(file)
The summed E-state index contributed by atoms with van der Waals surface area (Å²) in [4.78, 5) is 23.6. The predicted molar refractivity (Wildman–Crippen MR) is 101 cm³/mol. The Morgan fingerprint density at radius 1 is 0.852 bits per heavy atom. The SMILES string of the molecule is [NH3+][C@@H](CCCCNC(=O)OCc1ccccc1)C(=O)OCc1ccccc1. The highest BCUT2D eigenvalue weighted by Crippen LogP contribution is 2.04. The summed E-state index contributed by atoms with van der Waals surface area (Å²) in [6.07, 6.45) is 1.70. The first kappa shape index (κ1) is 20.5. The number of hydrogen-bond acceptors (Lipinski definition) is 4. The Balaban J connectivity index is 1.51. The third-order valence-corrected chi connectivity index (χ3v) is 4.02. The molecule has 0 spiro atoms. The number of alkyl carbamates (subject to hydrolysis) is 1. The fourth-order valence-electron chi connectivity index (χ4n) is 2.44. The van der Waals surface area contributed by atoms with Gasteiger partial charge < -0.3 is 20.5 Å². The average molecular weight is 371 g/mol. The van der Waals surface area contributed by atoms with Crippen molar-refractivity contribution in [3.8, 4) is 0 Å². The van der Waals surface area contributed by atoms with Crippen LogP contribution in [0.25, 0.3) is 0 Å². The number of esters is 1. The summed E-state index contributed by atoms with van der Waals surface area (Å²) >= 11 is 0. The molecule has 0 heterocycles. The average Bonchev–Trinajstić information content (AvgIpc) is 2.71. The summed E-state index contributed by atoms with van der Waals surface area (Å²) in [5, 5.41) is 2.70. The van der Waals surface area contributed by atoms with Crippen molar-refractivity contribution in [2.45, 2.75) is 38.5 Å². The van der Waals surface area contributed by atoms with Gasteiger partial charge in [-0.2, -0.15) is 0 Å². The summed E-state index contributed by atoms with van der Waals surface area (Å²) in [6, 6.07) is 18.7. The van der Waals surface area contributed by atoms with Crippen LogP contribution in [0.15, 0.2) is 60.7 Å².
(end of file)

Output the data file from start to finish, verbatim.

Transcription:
The summed E-state index contributed by atoms with van der Waals surface area (Å²) in [4.78, 5) is 23.6. The predicted molar refractivity (Wildman–Crippen MR) is 101 cm³/mol. The Morgan fingerprint density at radius 1 is 0.852 bits per heavy atom. The SMILES string of the molecule is [NH3+][C@@H](CCCCNC(=O)OCc1ccccc1)C(=O)OCc1ccccc1. The highest BCUT2D eigenvalue weighted by Crippen LogP contribution is 2.04. The summed E-state index contributed by atoms with van der Waals surface area (Å²) in [6.07, 6.45) is 1.70. The first kappa shape index (κ1) is 20.5. The number of hydrogen-bond acceptors (Lipinski definition) is 4. The Balaban J connectivity index is 1.51. The third-order valence-corrected chi connectivity index (χ3v) is 4.02. The molecule has 0 spiro atoms. The number of alkyl carbamates (subject to hydrolysis) is 1. The fourth-order valence-electron chi connectivity index (χ4n) is 2.44. The van der Waals surface area contributed by atoms with Gasteiger partial charge < -0.3 is 20.5 Å². The average molecular weight is 371 g/mol. The van der Waals surface area contributed by atoms with Crippen molar-refractivity contribution in [3.8, 4) is 0 Å². The van der Waals surface area contributed by atoms with Crippen LogP contribution in [0.25, 0.3) is 0 Å². The number of esters is 1. The summed E-state index contributed by atoms with van der Waals surface area (Å²) >= 11 is 0. The molecule has 0 heterocycles. The average Bonchev–Trinajstić information content (AvgIpc) is 2.71. The summed E-state index contributed by atoms with van der Waals surface area (Å²) in [5, 5.41) is 2.70. The van der Waals surface area contributed by atoms with Crippen molar-refractivity contribution in [2.45, 2.75) is 38.5 Å². The van der Waals surface area contributed by atoms with Gasteiger partial charge in [-0.2, -0.15) is 0 Å². The summed E-state index contributed by atoms with van der Waals surface area (Å²) in [6, 6.07) is 18.7. The van der Waals surface area contributed by atoms with Crippen LogP contribution in [0.15, 0.2) is 60.7 Å².